posted by bonehead at 9:01 AM on May 14, 2015


It's not a Mac thing either. I've been using Macs since 1985, and the term "hamburger menu" is only something I heard a couple of months ago. I am similarly baffled by the reference, since there's nothing remotely hamburgerlike about it; it's just... a list of things. It feels like something that came from mobile phones. I've never used an iPhone; is it common there?
posted by Mars Saxman at 9:51 AM on May 14, 2015


there's nothing remotely hamburgerlike about it

It very strongly resembles a particular hamburger.
posted by localroger at 10:03 AM on May 14, 2015


We need Bruce Tognazzini now more than ever!
posted by TedW at 11:50 AM on May 14, 2015


Ugh. Recently my credit union implemented a new design that left me going OMG WTF I just want to know what your loans rates are. Is that what you guys are talking about? Because if so then yeah, that totally sucks.
posted by rabbitrabbit at 12:21 PM on May 14, 2015


My favorite hamburger-related design tidbit was right after Apple used a fake bank app to demonstrate everything wrong with hamburger buttons and side menus, Chase updated their app to do precisely the opposite, moved all the stuff into a drawer hidden behind the hamburger, and claim the "new menu navigation and design [...] helps you locate key information and carry out tasks more efficiently."

The first time I used it after the update, I went to confirm an account transfer and logged myself out because they stuck a Log Out button in the upper-right of every screen. So much easier to find, though. 🍔
posted by frijole at 12:56 PM on May 14, 2015 [1 favorite]


I've never used an iPhone; is it common there?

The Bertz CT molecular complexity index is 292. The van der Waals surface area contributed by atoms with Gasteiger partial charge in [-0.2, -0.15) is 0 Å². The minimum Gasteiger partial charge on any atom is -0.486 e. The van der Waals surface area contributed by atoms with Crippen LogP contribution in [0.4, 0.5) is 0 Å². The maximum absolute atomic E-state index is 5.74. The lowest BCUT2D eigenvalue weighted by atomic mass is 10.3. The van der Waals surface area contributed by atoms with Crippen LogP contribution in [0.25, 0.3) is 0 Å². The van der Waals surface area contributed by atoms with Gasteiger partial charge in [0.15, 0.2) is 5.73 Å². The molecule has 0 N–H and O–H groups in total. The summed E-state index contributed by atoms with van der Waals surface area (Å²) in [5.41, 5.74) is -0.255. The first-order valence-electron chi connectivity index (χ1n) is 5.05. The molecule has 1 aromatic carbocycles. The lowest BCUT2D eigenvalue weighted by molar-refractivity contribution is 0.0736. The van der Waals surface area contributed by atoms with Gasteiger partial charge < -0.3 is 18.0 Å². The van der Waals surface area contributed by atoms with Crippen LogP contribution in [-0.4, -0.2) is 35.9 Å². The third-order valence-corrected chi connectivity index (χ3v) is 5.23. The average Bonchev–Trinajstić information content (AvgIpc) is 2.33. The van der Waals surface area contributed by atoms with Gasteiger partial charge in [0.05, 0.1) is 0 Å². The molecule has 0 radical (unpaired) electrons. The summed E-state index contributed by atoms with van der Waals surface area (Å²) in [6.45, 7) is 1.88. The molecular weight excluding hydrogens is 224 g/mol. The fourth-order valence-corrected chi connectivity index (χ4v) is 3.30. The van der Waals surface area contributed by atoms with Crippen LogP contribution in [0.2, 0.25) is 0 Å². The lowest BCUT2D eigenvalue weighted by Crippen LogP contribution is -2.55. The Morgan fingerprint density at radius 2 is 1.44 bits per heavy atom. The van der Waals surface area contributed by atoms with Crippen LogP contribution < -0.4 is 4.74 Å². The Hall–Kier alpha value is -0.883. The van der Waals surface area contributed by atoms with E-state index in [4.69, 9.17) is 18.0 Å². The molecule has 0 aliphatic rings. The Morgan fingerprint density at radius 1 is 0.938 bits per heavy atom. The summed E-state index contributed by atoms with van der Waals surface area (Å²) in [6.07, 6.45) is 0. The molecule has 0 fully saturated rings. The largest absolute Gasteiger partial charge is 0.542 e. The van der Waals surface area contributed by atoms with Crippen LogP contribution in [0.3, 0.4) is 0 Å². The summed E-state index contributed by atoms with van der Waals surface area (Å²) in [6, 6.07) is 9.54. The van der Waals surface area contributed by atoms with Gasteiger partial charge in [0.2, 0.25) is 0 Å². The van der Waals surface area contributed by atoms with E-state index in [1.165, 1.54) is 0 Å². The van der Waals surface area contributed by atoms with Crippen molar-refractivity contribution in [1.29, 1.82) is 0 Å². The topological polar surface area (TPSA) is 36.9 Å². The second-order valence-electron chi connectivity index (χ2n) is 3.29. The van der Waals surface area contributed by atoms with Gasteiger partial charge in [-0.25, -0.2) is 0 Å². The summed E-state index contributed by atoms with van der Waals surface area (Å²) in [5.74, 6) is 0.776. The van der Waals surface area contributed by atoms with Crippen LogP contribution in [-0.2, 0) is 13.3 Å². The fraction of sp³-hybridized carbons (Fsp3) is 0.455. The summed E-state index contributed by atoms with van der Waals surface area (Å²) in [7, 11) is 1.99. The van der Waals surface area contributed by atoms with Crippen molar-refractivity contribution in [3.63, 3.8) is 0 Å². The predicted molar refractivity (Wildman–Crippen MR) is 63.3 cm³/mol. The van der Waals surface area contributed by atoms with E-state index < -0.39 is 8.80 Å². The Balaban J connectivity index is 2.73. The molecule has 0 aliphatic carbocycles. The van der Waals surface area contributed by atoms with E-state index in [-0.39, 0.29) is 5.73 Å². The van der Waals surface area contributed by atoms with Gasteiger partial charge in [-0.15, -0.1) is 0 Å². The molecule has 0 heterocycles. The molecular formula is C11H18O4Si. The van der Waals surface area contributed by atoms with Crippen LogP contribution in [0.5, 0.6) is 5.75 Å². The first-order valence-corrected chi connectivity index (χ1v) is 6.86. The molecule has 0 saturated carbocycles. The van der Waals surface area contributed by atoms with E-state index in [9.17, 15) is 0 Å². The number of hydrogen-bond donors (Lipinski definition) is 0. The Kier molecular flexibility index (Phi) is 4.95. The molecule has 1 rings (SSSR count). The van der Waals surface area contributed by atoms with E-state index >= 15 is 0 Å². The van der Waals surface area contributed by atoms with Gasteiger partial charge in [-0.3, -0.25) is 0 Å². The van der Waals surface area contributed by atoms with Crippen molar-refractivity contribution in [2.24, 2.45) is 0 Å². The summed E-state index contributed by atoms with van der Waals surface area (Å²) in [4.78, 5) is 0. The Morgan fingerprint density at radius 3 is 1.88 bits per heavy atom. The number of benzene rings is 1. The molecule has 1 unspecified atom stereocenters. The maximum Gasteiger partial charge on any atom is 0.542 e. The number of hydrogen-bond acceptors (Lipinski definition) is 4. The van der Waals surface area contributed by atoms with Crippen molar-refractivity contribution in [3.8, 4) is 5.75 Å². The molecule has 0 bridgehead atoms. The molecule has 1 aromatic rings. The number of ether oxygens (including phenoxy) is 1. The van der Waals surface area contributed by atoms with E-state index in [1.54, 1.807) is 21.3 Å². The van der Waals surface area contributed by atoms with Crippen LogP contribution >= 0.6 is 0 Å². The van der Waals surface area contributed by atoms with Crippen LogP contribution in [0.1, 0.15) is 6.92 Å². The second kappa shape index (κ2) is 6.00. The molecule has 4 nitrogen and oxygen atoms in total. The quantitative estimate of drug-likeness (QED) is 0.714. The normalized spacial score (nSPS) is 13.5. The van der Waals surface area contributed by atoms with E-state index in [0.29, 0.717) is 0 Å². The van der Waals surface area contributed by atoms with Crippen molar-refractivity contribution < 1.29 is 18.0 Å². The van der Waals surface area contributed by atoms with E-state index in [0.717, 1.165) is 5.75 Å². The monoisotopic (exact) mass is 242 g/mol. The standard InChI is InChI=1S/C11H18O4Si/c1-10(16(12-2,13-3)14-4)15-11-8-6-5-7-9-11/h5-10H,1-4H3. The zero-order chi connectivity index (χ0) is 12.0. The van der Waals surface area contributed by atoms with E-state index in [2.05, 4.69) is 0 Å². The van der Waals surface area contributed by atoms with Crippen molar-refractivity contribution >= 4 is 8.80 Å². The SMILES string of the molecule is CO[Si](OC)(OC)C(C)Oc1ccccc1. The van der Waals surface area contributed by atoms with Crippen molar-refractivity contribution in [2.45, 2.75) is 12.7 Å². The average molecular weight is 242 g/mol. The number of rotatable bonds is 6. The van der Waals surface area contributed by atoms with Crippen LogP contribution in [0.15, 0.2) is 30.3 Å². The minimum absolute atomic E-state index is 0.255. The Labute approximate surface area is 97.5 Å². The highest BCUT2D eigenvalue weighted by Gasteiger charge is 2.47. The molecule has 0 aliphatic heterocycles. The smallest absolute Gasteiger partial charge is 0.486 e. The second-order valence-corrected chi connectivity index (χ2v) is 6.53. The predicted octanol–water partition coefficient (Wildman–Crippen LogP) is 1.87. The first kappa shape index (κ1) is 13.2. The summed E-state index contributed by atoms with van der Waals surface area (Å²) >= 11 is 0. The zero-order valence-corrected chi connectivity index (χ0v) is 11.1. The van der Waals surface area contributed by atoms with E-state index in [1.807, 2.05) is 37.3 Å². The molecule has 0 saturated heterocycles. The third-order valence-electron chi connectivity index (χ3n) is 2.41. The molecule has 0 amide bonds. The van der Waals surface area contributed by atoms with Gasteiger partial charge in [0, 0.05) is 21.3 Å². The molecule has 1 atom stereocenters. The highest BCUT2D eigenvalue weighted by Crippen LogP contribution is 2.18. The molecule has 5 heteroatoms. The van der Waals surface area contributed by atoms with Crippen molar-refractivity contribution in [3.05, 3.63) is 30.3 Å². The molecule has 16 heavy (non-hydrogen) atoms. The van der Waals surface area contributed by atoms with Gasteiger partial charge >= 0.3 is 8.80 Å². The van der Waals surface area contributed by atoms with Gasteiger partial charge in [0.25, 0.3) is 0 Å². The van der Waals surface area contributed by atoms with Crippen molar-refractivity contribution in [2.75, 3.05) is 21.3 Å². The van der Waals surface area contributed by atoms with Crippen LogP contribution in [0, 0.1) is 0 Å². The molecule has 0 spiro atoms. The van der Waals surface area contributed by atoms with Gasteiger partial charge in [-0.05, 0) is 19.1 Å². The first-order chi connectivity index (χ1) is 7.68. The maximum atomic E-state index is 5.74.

I can't find it in any of Apple's own apps, but looking at third party apps maybe 1/3 - 1/2 of them use it. Google Maps, Dictionary.com, Yelp are popular examples.
posted by aubilenon at 1:05 PM on May 14, 2015


Autumn Leaf: Maybe he means Firefox, which still offers those menus but which also recently introduced the hamburglar,
No hamburgers, here.
posted by Too-Ticky at 1:42 PM on May 14, 2015


Furthermore:

A UI [element] is like a joke. If you have to explain it, it's not all that great.
posted by Too-Ticky at 1:43 PM on May 14, 2015 [4 favorites]


I've recently come to enjoy browsing with web fonts disabled. This makes all the tendiest websites, that abuse fonts for navigation elements, have either rafts of random punctuation characters (sometimes they look like a nethack zoo perched on their nav bar), or lots of broken unicode boxes full of tiny little numbers.

When I want to find out what an icon does, I hover over it and see what the link is called, or worst
case, right-click and "Inspect element".

Then again, I have my linux window manager programmed (using haskell naturally) to not display any window ornaments, and control it entirely by my own inscrutable key combinations.
posted by joeyh at 4:37 PM on May 14, 2015 [2 favorites]


Even that is a little strange. Why a bulleted list? Maybe they should make it an icon of a restaurant menu with dollar signs and pictures of food.